29.3 The collection of health information by Australian employers is a well established practice in a number of situations including pre-employment medicals, periodic medicals to assess fitness for duty, occupational health and safety assessments, workers’ compensation claims and retirement medicals. Of these, pre-employment health screening of job applicants and ongoing health surveillance of employees are amongst the most important.
29.4 Genetic information is a form of health information and it is likely, as clinical genetics develops, that it will become more difficult to distinguish it from other forms of health information. In addition, as the cost of genetic testing falls and the number, accuracy and reliability of available tests increases there is reason to expect an increased use of genetic information in employment.
29.5 A large number of Australian employees are required to undergo health screening as a pre-condition of employment. This form of screening can involve a medical examination, a questionnaire, the taking of a medical and/or occupational history, or the use of medical tests or samples. In certain industries, pre-employment or pre-placement medical examinations are requiredby occupational health and safety regulations, for example, where the applicant will be employed in activities that may be hazardous, such as operating machinery in mines.
29.6 Genetic screening—a subset of health screening—involves examining the genetic status of an employee or job applicant for certain inherited traits, disorders or susceptibilities for the purpose of excluding high-risk persons from the workplace or providing alternative work that may present fewer risks.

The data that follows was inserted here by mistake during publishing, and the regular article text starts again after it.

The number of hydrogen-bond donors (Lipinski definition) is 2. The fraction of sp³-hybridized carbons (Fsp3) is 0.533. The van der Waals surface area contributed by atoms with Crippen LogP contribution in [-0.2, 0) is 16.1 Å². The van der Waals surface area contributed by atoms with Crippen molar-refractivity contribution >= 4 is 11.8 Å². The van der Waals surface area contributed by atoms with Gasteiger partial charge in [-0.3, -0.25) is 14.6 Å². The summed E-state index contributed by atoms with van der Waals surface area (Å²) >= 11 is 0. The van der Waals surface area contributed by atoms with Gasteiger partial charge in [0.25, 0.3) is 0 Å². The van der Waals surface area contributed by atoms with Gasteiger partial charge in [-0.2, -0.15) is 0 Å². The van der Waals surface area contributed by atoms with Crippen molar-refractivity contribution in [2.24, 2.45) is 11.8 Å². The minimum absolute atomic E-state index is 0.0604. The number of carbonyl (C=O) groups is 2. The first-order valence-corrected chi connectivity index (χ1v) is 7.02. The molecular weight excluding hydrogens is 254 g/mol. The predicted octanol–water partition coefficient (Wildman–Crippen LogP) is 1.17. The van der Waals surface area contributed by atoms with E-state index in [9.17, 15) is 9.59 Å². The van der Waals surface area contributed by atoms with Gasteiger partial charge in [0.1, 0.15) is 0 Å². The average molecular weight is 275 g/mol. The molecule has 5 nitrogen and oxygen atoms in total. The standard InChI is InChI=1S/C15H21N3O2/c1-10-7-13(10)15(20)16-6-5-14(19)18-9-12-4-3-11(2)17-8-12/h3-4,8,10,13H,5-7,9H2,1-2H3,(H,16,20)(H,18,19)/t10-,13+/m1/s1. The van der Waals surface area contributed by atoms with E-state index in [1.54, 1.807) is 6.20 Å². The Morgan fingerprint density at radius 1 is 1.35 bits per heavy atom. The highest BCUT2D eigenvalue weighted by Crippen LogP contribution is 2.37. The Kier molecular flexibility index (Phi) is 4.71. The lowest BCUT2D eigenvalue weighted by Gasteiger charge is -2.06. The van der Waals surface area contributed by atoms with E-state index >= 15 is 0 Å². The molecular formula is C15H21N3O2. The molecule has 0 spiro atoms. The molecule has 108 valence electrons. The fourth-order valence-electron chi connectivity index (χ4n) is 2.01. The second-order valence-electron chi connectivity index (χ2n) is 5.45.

29.7 Professor Richard Johnstone has commented that employers often see pre-employment screening as part of their ‘managerial prerogative’ to hire and fire as they choose. In practice, however, employers’ ability to conduct pre-employment health screening is constrained by Commonwealth, state and territory anti-discrimination legislation. This is discussed further in Chapters 30 and 31.
29.8 Health surveillance is conducted in industries involving workplace exposure to hazardous substances or agents. The National Occupational Health and Safety Commission has prepared a package of regulations, standards and codes of practice in relation to health surveillance of employees, and each Australian jurisdiction has implemented the package in regulations under their principal occupational health and safety legislation.
29.9 Health surveillance involves monitoring a person’s health on an ongoing basis to identify changes in health status as a result of workplace exposure to hazardous substances. Surveillance may involve monitoring individual employees or groups of employees to identify risks to the entire exposed population. Employers must conduct health surveillance in industries involving exposure to hazardous substances such as asbestos, carcinogenic substances or inorganic lead.
29.10 Genetic monitoring—a subset of health surveillance—involves the periodic testing of employees to evaluate the genetic damage caused by exposure to a workplace hazard. Genetic damage may take the form of chromosomal damage or genetic alterations or mutations. This is discussed further in Chapter 32.
Other health assessments
29.11 In addition to pre-employment health screening and health surveillance other forms of health assessment include:
sick leave examinations conducted to determine whether a person’s illness or injury has resulted in a permanent or temporary disability, which may impact on work arrangements;
workers’ compensation examinations required where an employee has claimed compensation for work related injury or disease (see Chapter 33);